As leaders, we must balance our intensity and desire to perform with compassionate attention to our employees’ needs. Being more mindful of another’s stress and their tension points before they impact the business requires us to boost our emotional intelligence.
Listening is a leadership responsibility that does not appear in the job description. Those who do listen to their employees are in a much better position to lead the increasingly diverse and multigenerational workforce. The “one-approach-fits-all” way of thinking has become outdated and those who embrace the high art of listening are destined to be the better, more compassionate leaders.
Here are six effective forms of listening that will help get you started:
1. Show That You Care
When you care about your employees, they tend to work harder and aim to exceed your expectations. Employees want to be led by those who genuinely care about who they are and what they represent to the team and organization at-large. Don’t just view your employees as tools and resources for your own success – but as people and valuable assets who bring unique capabilities and aptitudes not necessarily limited to their job functions.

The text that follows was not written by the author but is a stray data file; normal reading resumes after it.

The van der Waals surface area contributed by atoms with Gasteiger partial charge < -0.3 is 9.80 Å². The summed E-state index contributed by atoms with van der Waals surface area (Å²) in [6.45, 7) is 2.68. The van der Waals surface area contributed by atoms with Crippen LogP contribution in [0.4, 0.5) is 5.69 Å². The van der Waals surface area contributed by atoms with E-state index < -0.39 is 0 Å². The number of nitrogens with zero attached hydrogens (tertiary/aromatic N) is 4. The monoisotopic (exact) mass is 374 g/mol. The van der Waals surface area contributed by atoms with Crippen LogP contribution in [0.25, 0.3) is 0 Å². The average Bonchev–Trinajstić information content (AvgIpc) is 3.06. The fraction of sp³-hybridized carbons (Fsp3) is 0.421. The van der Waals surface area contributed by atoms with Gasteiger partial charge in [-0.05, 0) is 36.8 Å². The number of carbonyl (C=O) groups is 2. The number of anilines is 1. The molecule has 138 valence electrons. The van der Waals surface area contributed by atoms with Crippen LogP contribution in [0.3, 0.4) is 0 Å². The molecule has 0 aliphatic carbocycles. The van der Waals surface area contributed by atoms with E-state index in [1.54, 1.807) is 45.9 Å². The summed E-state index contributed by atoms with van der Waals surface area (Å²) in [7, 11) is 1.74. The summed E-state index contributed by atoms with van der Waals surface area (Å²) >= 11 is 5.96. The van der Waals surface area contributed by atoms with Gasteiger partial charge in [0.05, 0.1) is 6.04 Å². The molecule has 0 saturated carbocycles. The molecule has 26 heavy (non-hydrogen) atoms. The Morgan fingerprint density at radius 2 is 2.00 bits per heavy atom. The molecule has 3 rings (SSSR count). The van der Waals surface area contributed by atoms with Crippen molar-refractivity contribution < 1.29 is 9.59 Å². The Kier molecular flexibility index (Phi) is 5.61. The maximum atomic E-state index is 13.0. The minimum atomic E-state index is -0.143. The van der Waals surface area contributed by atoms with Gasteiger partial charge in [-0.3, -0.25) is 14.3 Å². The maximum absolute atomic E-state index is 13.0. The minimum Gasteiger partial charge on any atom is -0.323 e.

Many leaders have told me that their employee relationships end at work. Those relationships are short-lived. Employees want leaders who care about their general well-being and who can be depended upon during times of professional and personal hardships.
2. Engage Yourself
Beyond caring, engage yourself in matters important to your employees. When they share their opinions, ask questions and encourage them to elaborate and expand upon their perspectives. When you engage yourself more actively, hold yourself accountable and follow-up with your employees, they will know that you are listening, paying attention and attempting to understand what matters most to them.